Calvert Dept. of Public Safety Delivers Briefing on Lithium Ion Batteries

Earlier this week, the Calvert County Department of Public Safety briefed its Commissioners on the challenges with lithium-ion battery fires. 

seal of Calvert County MarylandLong-time readers of Conduit Street will know that lithium-ion battery fires are a considerable concern for county public safety professionals. As the transition toward electrification intensifies, Maryland will become increasingly reliant on a whole host of energy storage technologies. While this is a necessary step to help blunt the worst effects of climate change, it is important to recognize and prepare for new challenges this technology will bring.

Briefing Highlights

Lithium-ion batteries are found nearly everywhere in Maryland. The primary benefits are two-fold: they are inexpensive and offer higher power density. In order to achieve these benefits, the batteries rely on a mixture of highly toxic and flammable chemicals. While extraordinarily rare, when a battery does combust, the fire is levels of magnitude more toxic and intense than traditional fires. This has led many public safety leaders to feel insufficiently prepared to respond to these incidents and has heralded calls for additional resources for first responders.

According to a memo from the Calvert Dept. of Public Safety to the Calvert Commissioners: 


Lithium-ion batteries pose a significant risk in fire situations due to their potential to release harmful chemicals, such as hydrogen fluoride and carbon monoxide when exposed to heat. The risk associated with lithium-ion batteries is further compounded by the fact that they are often found in consumer products such as laptops, smartphones, and electric vehicles, which are widely used in our daily lives. Firefighters need to be equipped with proper training, tools and safety gear to handle incidents involving lithium-ion batteries. . . .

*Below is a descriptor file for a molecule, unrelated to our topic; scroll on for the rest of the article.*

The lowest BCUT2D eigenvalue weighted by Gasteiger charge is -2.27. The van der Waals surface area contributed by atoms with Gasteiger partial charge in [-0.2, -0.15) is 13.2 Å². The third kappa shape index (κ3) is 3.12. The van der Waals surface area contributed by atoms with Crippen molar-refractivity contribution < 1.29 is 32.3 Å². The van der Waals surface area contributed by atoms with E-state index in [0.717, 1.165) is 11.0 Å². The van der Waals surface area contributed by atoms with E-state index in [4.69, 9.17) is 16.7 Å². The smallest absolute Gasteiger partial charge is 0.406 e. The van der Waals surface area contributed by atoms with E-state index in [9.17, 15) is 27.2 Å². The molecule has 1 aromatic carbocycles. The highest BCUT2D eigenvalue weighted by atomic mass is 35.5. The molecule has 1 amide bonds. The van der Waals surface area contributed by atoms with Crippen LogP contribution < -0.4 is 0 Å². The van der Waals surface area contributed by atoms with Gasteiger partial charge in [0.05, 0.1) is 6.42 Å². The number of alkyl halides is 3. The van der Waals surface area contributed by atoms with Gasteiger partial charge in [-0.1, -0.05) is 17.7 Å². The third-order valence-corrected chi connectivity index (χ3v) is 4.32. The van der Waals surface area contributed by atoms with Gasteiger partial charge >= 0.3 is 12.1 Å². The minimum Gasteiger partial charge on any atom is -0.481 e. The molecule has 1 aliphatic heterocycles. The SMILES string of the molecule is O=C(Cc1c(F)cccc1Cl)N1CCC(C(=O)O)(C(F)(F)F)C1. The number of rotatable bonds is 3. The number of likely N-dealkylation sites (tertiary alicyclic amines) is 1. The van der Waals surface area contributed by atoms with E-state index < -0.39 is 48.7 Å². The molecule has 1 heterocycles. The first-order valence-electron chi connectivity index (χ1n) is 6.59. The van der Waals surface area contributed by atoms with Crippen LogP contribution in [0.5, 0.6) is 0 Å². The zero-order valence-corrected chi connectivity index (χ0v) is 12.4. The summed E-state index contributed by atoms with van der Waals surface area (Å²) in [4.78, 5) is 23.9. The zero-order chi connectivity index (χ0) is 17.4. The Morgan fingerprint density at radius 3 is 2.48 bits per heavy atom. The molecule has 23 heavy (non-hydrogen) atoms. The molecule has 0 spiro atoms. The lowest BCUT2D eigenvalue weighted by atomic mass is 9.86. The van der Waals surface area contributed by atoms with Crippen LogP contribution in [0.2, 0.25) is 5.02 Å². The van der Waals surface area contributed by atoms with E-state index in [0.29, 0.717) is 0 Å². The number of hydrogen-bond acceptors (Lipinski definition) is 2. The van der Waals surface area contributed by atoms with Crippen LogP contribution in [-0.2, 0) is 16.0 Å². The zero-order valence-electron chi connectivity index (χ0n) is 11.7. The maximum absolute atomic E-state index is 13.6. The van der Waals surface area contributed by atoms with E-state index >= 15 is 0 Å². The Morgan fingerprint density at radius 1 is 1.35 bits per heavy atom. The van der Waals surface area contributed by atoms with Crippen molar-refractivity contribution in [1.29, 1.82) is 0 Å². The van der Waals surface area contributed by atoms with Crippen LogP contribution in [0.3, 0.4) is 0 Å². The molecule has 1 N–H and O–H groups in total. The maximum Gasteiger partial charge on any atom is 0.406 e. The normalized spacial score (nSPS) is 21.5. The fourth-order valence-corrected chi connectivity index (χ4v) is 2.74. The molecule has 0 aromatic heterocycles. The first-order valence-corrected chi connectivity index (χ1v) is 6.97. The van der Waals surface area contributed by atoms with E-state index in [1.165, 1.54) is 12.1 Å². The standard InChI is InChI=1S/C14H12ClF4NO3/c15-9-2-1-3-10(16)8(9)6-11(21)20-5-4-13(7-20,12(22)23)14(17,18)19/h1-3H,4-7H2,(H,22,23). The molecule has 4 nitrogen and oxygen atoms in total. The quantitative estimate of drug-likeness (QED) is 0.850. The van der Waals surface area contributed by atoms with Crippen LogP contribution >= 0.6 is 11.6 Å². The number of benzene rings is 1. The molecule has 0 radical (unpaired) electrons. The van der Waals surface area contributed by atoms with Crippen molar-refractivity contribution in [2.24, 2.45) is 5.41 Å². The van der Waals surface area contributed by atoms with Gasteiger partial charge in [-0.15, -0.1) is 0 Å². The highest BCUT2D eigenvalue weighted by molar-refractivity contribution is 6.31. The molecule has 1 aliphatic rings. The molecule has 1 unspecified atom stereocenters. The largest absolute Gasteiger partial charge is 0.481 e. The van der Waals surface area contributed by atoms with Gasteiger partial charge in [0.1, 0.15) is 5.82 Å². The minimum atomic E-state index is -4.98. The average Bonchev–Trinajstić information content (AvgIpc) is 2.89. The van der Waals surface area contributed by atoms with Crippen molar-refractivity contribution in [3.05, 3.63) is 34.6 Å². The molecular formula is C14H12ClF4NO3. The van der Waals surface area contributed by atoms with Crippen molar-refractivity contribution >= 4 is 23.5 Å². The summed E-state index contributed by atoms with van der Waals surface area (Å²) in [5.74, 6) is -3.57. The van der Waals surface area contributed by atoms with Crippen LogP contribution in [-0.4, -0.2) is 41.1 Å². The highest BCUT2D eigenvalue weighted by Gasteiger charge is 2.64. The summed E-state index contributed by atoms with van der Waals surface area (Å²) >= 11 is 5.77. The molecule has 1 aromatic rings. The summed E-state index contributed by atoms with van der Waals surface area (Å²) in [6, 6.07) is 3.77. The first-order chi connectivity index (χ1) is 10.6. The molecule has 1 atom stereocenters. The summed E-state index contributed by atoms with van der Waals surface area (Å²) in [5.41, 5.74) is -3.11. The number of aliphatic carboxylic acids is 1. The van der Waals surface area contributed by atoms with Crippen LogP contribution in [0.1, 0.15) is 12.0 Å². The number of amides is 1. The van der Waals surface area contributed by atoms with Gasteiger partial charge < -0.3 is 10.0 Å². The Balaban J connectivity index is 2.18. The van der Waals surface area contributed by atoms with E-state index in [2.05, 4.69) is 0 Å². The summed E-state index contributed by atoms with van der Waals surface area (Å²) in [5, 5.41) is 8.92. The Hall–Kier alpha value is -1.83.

Given the increasing use of lithium-ion batteries in our daily lives and the potential risks they pose in fire situations, it is imperative that appropriate measures are taken to ensure the safety of both firefighters and the public. We recommend training and education on the safe handling of lithium-ion batteries and exploring the possibility of procuring specialized equipment to deal with incidents involving these batteries. We appreciate the Board’s attention to this important matter.

Broader Discussion  

During the 2023 legislative session, similar issues were raised. HB1099 & HB1100 were two bills targeting the use of lithium-ion batteries in solar facilities. The bills mandated requirements for fire suppression systems and created grants to help local fire departments upgrade equipment and modernize training. Several counties noted that lithium-ion batteries may soon start popping up in major urban centers, providing backup or evening power for large buildings. MACo supported both pieces of legislation with amendments – citing that resources to fight lithium-ion battery fires should be directed more broadly and not tied to their use in solar. Unfortunately, neither bill made it out of committee, but it can be anticipated there will be similar legislation in the future.

Watch the full briefing (starting at 26:21).